|The Association of Members of IBM UK Pensions Plans (AMIPP)|
|This page amended June 2007|
Those who are already retired will be most concerned with the risk of their pension losing value or even stopping.
For people who retired from the M-Plan, this is nothing to do with IBM or the IBM Trust. It is to do with the viability of the annuity provider the retiree chose at retirement and the characteristics of the annuity the retiree chose. The annuity providers are regulated by the Financial Services Authority and the risks are lowered by the size of the reserve funds that annuity providers are required to hold.
For people whose pension is delivered by the IBM UK Pensions Trust, there are two levels of concern - degradations driven by IBM, and the level of the government's "safety net" if IBM fails.
There is a good table about current increases on the Trust website, although it doesn't say which increases are IBM choice and which are protected by regulations.
Most companies keep up the value of the pensions they deliver by increasing the amount of the pension in line with the Retail Prices Index. (This may not be fully effective since expenses tend to rise faster with age than the RPI, but it matches the principle that pensions are delayed pay, and the value of the pay should be related to when the work was done.)
The size (in pounds) of the investments held by pensions funds, and the return they get on those investments, will tend to increase when the RPI increases - there is a high correlation for the obvious reason that the unit of value (the value of the pound) is changed. Failure to keep the value of pensions up negates the principle that pensions are deferred pay and provides a "windfall" saving in the cost of the scheme. There are no ethical grounds for such cost cutting.
For the part of a pension derived from service (ie work) since April 1996, the regulations provide Limited Prices Indexation, which largely retains the value of the pension (unless inflation takes off and the regulations are not changed). There is also a part of a pension called the Guaranteed Minimum Pension which has LPI by regulation. The part of the pension derived from service before April 1996 retains value to the extent that IBM chooses. Full retention of value has not been IBM's policy since the 1970's. From then until 2005 there was a policy of losing value by 30% of the RPI. (At times the Trust made the argument for increases that were 100% of inflation but IBM UK was constrained by Corporate Instructions and always refused.) Since 2006 the arrangement has been a loss of 40% of the RPI (or more if inflation exceeds 4%). After five years of such increases the losses will be higher. (50% of RPI, more if inflation exceeds 5%) There is no agreement on the rate after ten years of that but the Trust is planning on that ten years being extended.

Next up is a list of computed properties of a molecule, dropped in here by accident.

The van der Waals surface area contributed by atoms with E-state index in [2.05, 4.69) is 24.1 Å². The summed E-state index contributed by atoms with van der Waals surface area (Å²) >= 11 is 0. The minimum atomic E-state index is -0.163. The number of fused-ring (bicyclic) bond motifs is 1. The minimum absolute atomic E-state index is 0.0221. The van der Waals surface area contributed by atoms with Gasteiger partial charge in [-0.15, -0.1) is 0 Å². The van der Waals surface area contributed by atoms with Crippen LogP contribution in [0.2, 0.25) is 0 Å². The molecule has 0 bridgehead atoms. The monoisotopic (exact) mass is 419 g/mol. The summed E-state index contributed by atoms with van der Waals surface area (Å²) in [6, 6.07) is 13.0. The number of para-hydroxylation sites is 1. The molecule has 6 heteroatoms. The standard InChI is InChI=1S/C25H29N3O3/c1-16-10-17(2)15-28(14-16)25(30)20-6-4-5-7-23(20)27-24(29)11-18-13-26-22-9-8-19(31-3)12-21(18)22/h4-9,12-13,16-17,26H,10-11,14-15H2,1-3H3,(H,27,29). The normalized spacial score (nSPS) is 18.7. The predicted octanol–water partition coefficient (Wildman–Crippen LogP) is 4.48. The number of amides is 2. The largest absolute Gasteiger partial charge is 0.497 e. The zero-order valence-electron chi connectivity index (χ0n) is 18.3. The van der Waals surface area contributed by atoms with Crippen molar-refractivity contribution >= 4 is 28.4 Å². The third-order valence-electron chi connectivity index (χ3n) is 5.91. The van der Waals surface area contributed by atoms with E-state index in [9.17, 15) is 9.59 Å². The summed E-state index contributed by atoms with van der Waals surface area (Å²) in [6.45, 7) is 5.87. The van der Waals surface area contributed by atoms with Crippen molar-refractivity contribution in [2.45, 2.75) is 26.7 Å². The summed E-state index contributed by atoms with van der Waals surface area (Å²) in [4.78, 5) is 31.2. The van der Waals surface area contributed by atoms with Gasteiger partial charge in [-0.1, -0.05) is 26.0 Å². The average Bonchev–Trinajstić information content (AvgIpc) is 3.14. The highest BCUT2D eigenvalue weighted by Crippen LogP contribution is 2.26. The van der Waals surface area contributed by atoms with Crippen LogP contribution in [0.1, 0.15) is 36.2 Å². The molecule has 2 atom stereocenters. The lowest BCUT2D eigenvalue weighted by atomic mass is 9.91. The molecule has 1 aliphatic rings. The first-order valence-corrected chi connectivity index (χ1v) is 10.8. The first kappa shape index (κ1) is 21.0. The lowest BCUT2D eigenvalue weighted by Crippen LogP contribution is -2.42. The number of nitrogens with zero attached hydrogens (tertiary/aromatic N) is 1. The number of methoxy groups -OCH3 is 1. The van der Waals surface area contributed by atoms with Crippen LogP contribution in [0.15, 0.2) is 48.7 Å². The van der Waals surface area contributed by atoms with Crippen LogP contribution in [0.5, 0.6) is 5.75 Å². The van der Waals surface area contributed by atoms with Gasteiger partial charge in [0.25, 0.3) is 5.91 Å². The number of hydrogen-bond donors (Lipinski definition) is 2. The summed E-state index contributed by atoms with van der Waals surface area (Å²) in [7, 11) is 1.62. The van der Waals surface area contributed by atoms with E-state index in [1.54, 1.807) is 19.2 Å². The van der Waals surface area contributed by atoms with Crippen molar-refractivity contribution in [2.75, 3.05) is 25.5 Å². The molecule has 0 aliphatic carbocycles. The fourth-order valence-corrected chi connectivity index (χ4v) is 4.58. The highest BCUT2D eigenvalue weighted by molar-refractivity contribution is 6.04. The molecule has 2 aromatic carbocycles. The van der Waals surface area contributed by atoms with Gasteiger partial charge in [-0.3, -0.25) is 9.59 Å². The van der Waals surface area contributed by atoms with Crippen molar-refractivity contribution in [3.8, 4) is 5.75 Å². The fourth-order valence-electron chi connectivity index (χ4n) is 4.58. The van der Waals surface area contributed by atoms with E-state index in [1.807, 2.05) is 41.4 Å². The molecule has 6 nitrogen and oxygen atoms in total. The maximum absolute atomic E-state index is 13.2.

Technically speaking, the latest arrangements could change (by agreement between the Trust and IBM) but there is no evidence of a willingness to improve them.
The other concern that retirees have is about IBM's willingness/ability to keep the pension scheme as a whole running, and about the "safety net" if it does not. Theoretically a solvent IBM could wind-up the scheme but the regulations provide that it would have to increase the funds in the Trust significantly before it did so; this is unlikely to be an attractive proposition to IBM. Theoretically a solvent IBM could hand the scheme over to another organisation to run and hence get the scheme off its accounting books. (Known as "scheme abandonment".) But it is unlikely that an organisation could be found willing to take the scheme on and only charging a price IBM was willing to pay. Also the Pensions Regulator (and our trustees?) would not favour scheme abandonment.
So the concern about the scheme as a whole is a concern about IBM becoming insolvent. This means IBM World Trade, since the Trust has a guarantee from IBM World Trade that it will pay IBM UK's contributions to the fund if necessary. Members will have their own opinions on the likelihood of IBM World Trade collapsing (or being bought by new owners in a way that could undermine the guarantee).
There certainly have been many cases of companies failing, with underfunded pension schemes. Most of the publicity (June 2007) is about the Financial Assistance Scheme which aids the victims in past cases. With the possible exception of some members of IBM schemes who also have pensions (maybe deferred) from other companies, the Financial Assistance Scheme does not significantly affect members of IBM schemes.
Current instances of insolvent companies are handled by the Pensions Protection Fund. What this provides as a replacement pension is detailed elsewhere but is roughly 90% of pension for actives and 100% (without some increases) for retirees. A government could change the rules and degrade these replacements but would obviously face fierce opposition if it did.
So overall dramatic loss of pension is unlikely. That situation calls for vigilance but no obvious activity. The insidious loss of pension value that results from IBM's cost cutting is a certainty, and every retiree will need to understand what it means for them.